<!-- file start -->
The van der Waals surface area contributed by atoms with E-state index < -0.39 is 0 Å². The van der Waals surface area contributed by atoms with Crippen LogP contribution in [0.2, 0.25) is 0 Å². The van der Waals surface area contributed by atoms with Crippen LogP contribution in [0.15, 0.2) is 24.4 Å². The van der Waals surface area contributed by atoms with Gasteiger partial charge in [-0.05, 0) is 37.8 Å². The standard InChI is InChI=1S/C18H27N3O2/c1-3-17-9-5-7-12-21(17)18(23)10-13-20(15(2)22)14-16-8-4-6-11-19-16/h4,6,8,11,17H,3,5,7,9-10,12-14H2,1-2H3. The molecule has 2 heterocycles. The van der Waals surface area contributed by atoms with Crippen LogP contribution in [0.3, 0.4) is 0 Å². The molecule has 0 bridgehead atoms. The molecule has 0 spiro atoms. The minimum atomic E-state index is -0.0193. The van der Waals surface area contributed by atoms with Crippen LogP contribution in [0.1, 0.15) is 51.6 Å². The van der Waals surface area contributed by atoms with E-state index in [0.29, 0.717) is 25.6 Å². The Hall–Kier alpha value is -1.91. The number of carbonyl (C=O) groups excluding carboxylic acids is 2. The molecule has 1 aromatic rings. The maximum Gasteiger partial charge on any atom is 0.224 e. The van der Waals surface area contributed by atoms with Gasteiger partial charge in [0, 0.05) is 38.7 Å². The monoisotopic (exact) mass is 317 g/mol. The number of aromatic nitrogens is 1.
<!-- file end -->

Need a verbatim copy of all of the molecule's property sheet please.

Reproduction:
The van der Waals surface area contributed by atoms with E-state index < -0.39 is 0 Å². The van der Waals surface area contributed by atoms with Crippen LogP contribution in [0.2, 0.25) is 0 Å². The van der Waals surface area contributed by atoms with Crippen LogP contribution in [0.15, 0.2) is 24.4 Å². The van der Waals surface area contributed by atoms with Gasteiger partial charge in [-0.05, 0) is 37.8 Å². The standard InChI is InChI=1S/C18H27N3O2/c1-3-17-9-5-7-12-21(17)18(23)10-13-20(15(2)22)14-16-8-4-6-11-19-16/h4,6,8,11,17H,3,5,7,9-10,12-14H2,1-2H3. The molecule has 2 heterocycles. The van der Waals surface area contributed by atoms with Crippen LogP contribution in [0.3, 0.4) is 0 Å². The molecule has 0 bridgehead atoms. The molecule has 0 spiro atoms. The minimum atomic E-state index is -0.0193. The van der Waals surface area contributed by atoms with Crippen LogP contribution in [0.1, 0.15) is 51.6 Å². The van der Waals surface area contributed by atoms with E-state index in [0.29, 0.717) is 25.6 Å². The Hall–Kier alpha value is -1.91. The number of carbonyl (C=O) groups excluding carboxylic acids is 2. The molecule has 1 aromatic rings. The maximum Gasteiger partial charge on any atom is 0.224 e. The van der Waals surface area contributed by atoms with Gasteiger partial charge in [0, 0.05) is 38.7 Å². The monoisotopic (exact) mass is 317 g/mol. The number of aromatic nitrogens is 1.